Why are we spending a huge amount of money rebuilding an area that is 8 feet below sea level? It would be better to buy them out, plow it over and let them move to higher ground.

Sparky on February 4, 2013 at 3:30 PM

Exactly! Why are people even thinking about rebuilding this, when it’s just as vulnerable to future hurricanes?

NbyNW on February 4, 2013 at 4:35 PM

They should have bought everyone out and made it a park. Why rebuild on land 8 feet beneath sea level?

warren on February 4, 2013 at 4:44 PM

But it’s a CHOCOLATE CITY, right??

ToddPA on February 4, 2013 at 3:30 PM

Maybe Hansel and Gretel will move into the ward.

mechkiller_k on February 4, 2013 at 5:10 PM

They should have bought everyone out and made it a park. Why rebuild on land 8 feet beneath sea level?

warren on February 4, 2013 at 4:44 PM

http://www.nytimes.com/2012/11/05/opinion/krugman-sandy-versus-katrina.html?_r=0

heh.

unclesmrgol on February 4, 2013 at 5:15 PM

9th ward, recovering still? After 71/2 years???? Is it a chocolate recovery?

jake49 on February 4, 2013 at 5:36 PM

I was home on leave(Houston) when Katrina hit.My wifey’s church took in around 400 9th Warders.At her request and the good man in me I bought 40 cases of Charmin and took them to the church.The men were hanging around playing bones and wouldn’t even help unload the truck.That did it for me,forever.

docflash on February 4, 2013 at 4:06 PM

You saw this on television at the time. A bunch of layabouts sitting on their fat a**es while white people scurried around trying to provide for them.

And they wanted me to take these people in? Keep dreaming!

Dack Thrombosis on February 4, 2013 at 8:10 PM

…democrats are in charge!…what was the question?

KOOLAID2 on February 4, 2013 at 10:12 PM

The Louisiana Superdome is just that a state built and owned facility. New Orleans doesn’t have that much say in the matter.

Might want to ask former governor, Blank Zero that question.

Kermit on February 4, 2013 at 11:47 PM

I lost almost everything I owned in Katrina. Almost everything; I still have my self-respect and pride.

The Lower 9th was HORRIBLE before Katrina and now the trash that did remain behind has migrated to St. Bernard. It was so bad that if you drove back through it from the Quarter on a weekend night, you were pretty much expected to not stop for red lights, stop signs, whatever. Whatever it took to get you out of there fast.

Now St. Bernard has more crime and drugs than ever before, multi-income housing, which is just a nice way of saying ‘projects that are subsidized at different levels according to your income’ and a whole lot of people who refuse to move back because it’s so terrible now.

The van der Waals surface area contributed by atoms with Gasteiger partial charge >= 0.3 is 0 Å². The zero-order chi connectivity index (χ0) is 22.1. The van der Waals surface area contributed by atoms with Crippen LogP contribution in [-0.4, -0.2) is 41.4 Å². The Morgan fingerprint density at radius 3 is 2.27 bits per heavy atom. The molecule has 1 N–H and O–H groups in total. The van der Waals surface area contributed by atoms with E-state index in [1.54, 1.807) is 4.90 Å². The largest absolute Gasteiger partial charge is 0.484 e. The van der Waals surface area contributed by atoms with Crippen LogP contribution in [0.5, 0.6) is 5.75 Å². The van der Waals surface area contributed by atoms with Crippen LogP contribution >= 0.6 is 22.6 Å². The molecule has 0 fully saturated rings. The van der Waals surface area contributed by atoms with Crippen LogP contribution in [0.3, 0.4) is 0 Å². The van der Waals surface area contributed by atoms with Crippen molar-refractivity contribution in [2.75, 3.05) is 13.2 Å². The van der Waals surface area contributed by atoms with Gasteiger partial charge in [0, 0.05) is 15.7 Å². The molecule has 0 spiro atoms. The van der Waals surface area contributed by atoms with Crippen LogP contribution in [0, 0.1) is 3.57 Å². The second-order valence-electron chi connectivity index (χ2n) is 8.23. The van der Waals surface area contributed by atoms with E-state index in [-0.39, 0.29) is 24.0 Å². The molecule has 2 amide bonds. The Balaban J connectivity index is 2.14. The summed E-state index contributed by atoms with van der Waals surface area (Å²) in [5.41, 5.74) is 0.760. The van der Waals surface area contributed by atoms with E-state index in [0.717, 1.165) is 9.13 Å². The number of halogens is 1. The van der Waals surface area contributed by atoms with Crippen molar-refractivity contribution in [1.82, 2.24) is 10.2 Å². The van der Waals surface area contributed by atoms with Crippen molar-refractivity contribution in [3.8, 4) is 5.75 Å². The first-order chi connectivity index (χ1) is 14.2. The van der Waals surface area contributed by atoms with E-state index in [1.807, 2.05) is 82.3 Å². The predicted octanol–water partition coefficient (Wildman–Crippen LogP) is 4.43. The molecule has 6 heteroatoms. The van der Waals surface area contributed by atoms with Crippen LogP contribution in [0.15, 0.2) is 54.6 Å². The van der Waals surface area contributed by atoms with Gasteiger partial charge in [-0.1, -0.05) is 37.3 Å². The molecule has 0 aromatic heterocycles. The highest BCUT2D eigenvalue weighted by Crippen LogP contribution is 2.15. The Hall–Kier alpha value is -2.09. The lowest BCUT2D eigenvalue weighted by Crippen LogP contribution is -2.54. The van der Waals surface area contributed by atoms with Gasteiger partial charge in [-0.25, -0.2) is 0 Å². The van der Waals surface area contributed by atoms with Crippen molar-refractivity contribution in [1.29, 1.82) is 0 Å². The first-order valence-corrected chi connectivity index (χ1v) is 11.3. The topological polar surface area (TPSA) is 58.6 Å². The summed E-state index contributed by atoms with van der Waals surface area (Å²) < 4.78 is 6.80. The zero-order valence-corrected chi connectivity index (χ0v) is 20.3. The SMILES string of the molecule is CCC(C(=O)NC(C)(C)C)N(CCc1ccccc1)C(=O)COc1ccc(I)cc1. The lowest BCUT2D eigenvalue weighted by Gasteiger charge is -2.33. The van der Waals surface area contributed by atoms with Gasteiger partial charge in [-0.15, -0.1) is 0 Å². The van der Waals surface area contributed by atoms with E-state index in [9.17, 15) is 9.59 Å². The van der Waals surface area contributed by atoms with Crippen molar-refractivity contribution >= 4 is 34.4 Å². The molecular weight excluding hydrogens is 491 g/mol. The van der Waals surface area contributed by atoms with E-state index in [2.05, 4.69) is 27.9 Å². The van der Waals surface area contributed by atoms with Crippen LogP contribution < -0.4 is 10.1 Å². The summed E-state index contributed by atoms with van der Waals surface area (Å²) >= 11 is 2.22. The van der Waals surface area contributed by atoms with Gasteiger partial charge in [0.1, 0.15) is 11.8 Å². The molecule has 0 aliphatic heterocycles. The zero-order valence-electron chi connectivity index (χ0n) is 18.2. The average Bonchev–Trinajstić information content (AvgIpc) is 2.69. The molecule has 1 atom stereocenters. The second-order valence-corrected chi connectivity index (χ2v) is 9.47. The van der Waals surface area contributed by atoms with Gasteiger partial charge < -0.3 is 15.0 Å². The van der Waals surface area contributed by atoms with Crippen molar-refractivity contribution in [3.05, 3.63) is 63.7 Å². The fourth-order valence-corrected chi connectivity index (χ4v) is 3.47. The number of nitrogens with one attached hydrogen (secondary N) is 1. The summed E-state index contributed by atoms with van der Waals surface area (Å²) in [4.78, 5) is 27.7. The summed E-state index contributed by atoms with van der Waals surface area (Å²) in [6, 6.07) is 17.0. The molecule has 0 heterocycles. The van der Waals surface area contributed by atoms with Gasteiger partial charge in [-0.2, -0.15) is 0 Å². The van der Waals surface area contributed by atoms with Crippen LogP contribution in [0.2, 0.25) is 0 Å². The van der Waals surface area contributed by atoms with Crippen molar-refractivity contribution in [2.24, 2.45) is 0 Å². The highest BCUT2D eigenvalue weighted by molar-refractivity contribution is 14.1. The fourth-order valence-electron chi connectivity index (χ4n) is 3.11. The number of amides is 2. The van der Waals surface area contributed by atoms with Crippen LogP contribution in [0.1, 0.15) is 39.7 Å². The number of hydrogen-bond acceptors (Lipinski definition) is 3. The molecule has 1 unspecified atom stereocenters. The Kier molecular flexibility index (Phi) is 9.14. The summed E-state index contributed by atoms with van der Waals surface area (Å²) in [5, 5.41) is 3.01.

I wouldn’t move back to da parish if you built me a palace and paid me to live there. It doesn’t even feel like home when I have to go there for work. It used to make me sad, then I got angry, now I’m just nostalgic for what it was.

LickyLicky on February 5, 2013 at 2:43 AM

I lost everything I owned living in Lakeview except my self worth. The problem no one even reports on the inhabitants of the lower 9th Ward is that the money was available to the homeowners to help them rebuild. One problem, most of the residents of the Lower 9th Ward were not legal owners of their property. The houses belonged to their parents, grandparents, aunts uncles, etc. but successions were never opened deeds were never transferred so there was no way to find the rightful owners of the property. Those houses will sit abandoned because the squatters will not come back because they cannot legally claim the property as theirs. After time, the properties will be reclaimed by the city and/or state and sold off. The neighborhoods will eventually come back, most probably as low income housing.

GregM on February 5, 2013 at 10:44 AM

Luter added that he believes the delayed cleanup is a not a matter of economics, or race necessarily. “I think it’s priorities, I really do. We made it a priority to re-do the airport, we made it a priority to clean up downtown. It was a priority because the Super Bowl was coming, well, the Super Bowl is just one day, it’s going to be gone. Let’s make that same priority now for other areas of the city that need it really bad.”

Makes more sense to blame it on Mardi Gras, as there have been seven in NOLA since Katrina, versus only one Super Bowl.

It’s New Orleans people. Different priorities. Come on over to Galveston which was hit just as bad if not worse by Ike than New Orleans was by Katrina. You can’t even tell the city has had a disaster.

georgeofthedesert on February 5, 2013 at 5:34 PM